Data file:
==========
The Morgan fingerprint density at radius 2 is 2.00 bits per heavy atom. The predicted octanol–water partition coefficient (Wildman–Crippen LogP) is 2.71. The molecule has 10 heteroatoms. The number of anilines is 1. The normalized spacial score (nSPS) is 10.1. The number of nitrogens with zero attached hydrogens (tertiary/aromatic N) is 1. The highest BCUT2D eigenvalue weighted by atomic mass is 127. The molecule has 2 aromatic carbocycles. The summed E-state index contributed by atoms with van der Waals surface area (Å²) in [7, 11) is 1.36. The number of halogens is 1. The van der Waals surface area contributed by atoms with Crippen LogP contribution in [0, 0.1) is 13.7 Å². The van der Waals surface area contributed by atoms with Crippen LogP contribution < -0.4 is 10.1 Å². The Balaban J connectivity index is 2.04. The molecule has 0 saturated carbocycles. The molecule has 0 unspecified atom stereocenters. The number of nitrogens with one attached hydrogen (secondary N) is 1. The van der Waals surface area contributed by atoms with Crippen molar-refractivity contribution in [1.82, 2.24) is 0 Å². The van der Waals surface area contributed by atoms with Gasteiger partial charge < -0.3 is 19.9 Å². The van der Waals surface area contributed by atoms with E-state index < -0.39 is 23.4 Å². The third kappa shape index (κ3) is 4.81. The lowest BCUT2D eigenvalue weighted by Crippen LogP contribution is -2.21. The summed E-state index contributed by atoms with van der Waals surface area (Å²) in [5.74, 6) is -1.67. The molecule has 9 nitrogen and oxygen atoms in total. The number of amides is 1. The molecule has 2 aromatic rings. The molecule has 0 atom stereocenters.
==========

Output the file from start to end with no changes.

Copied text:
The Morgan fingerprint density at radius 2 is 2.00 bits per heavy atom. The predicted octanol–water partition coefficient (Wildman–Crippen LogP) is 2.71. The molecule has 10 heteroatoms. The number of anilines is 1. The normalized spacial score (nSPS) is 10.1. The number of nitrogens with zero attached hydrogens (tertiary/aromatic N) is 1. The highest BCUT2D eigenvalue weighted by atomic mass is 127. The molecule has 2 aromatic carbocycles. The summed E-state index contributed by atoms with van der Waals surface area (Å²) in [7, 11) is 1.36. The number of halogens is 1. The van der Waals surface area contributed by atoms with Crippen LogP contribution in [0, 0.1) is 13.7 Å². The van der Waals surface area contributed by atoms with Crippen LogP contribution < -0.4 is 10.1 Å². The Balaban J connectivity index is 2.04. The molecule has 0 saturated carbocycles. The molecule has 0 unspecified atom stereocenters. The number of nitrogens with one attached hydrogen (secondary N) is 1. The van der Waals surface area contributed by atoms with Crippen molar-refractivity contribution in [1.82, 2.24) is 0 Å². The van der Waals surface area contributed by atoms with Gasteiger partial charge < -0.3 is 19.9 Å². The van der Waals surface area contributed by atoms with E-state index < -0.39 is 23.4 Å². The third kappa shape index (κ3) is 4.81. The lowest BCUT2D eigenvalue weighted by Crippen LogP contribution is -2.21. The summed E-state index contributed by atoms with van der Waals surface area (Å²) in [5.74, 6) is -1.67. The molecule has 9 nitrogen and oxygen atoms in total. The number of amides is 1. The molecule has 2 aromatic rings. The molecule has 0 atom stereocenters.